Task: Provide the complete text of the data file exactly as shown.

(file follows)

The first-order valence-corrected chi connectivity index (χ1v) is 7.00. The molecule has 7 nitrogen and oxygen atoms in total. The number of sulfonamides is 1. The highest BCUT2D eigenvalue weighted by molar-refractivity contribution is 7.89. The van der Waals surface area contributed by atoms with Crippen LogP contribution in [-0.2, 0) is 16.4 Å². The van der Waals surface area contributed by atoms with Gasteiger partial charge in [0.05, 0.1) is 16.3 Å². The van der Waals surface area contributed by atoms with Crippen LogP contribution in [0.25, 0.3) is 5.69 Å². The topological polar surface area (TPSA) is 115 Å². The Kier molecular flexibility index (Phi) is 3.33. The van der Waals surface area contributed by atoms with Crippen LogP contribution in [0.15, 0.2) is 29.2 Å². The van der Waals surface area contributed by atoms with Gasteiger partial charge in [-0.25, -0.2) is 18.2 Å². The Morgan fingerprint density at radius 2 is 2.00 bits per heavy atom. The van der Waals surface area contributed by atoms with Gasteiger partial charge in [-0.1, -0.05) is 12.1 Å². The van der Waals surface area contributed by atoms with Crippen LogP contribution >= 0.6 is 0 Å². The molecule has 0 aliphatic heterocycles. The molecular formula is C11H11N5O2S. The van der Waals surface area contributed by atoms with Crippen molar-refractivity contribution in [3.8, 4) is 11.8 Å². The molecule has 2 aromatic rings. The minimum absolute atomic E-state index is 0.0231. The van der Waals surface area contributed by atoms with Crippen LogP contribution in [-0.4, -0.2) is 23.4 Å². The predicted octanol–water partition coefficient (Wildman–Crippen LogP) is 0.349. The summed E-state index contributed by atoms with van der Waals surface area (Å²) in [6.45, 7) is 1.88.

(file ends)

The first-order valence-corrected chi connectivity index (χ1v) is 7.00. The molecule has 7 nitrogen and oxygen atoms in total. The number of sulfonamides is 1. The highest BCUT2D eigenvalue weighted by molar-refractivity contribution is 7.89. The van der Waals surface area contributed by atoms with Crippen LogP contribution in [-0.2, 0) is 16.4 Å². The van der Waals surface area contributed by atoms with Gasteiger partial charge in [0.05, 0.1) is 16.3 Å². The van der Waals surface area contributed by atoms with Crippen LogP contribution in [0.25, 0.3) is 5.69 Å². The topological polar surface area (TPSA) is 115 Å². The Kier molecular flexibility index (Phi) is 3.33. The van der Waals surface area contributed by atoms with Crippen LogP contribution in [0.15, 0.2) is 29.2 Å². The van der Waals surface area contributed by atoms with Gasteiger partial charge in [-0.25, -0.2) is 18.2 Å². The Morgan fingerprint density at radius 2 is 2.00 bits per heavy atom. The van der Waals surface area contributed by atoms with Gasteiger partial charge in [-0.1, -0.05) is 12.1 Å². The van der Waals surface area contributed by atoms with Crippen LogP contribution >= 0.6 is 0 Å². The molecule has 0 aliphatic heterocycles. The molecular formula is C11H11N5O2S. The van der Waals surface area contributed by atoms with Crippen molar-refractivity contribution in [3.8, 4) is 11.8 Å². The molecule has 2 aromatic rings. The minimum absolute atomic E-state index is 0.0231. The van der Waals surface area contributed by atoms with Crippen LogP contribution in [-0.4, -0.2) is 23.4 Å². The predicted octanol–water partition coefficient (Wildman–Crippen LogP) is 0.349. The summed E-state index contributed by atoms with van der Waals surface area (Å²) in [6.45, 7) is 1.88.